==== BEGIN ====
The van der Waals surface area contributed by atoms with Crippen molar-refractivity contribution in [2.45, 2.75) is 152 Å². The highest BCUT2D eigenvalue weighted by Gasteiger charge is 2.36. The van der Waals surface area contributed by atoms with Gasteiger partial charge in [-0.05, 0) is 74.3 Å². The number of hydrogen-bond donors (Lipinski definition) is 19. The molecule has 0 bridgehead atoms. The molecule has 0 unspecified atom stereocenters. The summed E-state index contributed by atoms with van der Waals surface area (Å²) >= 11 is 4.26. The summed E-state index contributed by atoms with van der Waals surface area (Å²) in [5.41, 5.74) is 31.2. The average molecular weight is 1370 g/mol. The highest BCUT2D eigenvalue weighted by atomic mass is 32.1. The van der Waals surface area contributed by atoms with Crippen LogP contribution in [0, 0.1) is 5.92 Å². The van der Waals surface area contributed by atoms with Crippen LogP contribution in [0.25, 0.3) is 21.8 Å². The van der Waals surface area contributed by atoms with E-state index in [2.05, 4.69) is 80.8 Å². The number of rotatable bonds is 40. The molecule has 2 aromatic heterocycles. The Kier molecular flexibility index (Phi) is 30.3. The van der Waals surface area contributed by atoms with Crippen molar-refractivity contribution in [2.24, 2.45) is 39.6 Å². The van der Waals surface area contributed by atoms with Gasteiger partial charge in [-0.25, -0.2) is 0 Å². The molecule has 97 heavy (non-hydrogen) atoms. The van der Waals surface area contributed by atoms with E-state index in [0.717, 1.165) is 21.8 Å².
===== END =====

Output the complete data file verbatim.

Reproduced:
The van der Waals surface area contributed by atoms with Crippen molar-refractivity contribution in [2.45, 2.75) is 152 Å². The highest BCUT2D eigenvalue weighted by Gasteiger charge is 2.36. The van der Waals surface area contributed by atoms with Gasteiger partial charge in [-0.05, 0) is 74.3 Å². The number of hydrogen-bond donors (Lipinski definition) is 19. The molecule has 0 bridgehead atoms. The molecule has 0 unspecified atom stereocenters. The summed E-state index contributed by atoms with van der Waals surface area (Å²) >= 11 is 4.26. The summed E-state index contributed by atoms with van der Waals surface area (Å²) in [5.41, 5.74) is 31.2. The average molecular weight is 1370 g/mol. The highest BCUT2D eigenvalue weighted by atomic mass is 32.1. The van der Waals surface area contributed by atoms with Crippen LogP contribution in [0, 0.1) is 5.92 Å². The van der Waals surface area contributed by atoms with Crippen LogP contribution in [0.25, 0.3) is 21.8 Å². The van der Waals surface area contributed by atoms with E-state index in [2.05, 4.69) is 80.8 Å². The number of rotatable bonds is 40. The molecule has 2 aromatic heterocycles. The Kier molecular flexibility index (Phi) is 30.3. The van der Waals surface area contributed by atoms with Crippen molar-refractivity contribution in [2.24, 2.45) is 39.6 Å². The van der Waals surface area contributed by atoms with Gasteiger partial charge in [-0.25, -0.2) is 0 Å². The molecule has 97 heavy (non-hydrogen) atoms. The van der Waals surface area contributed by atoms with E-state index in [0.717, 1.165) is 21.8 Å².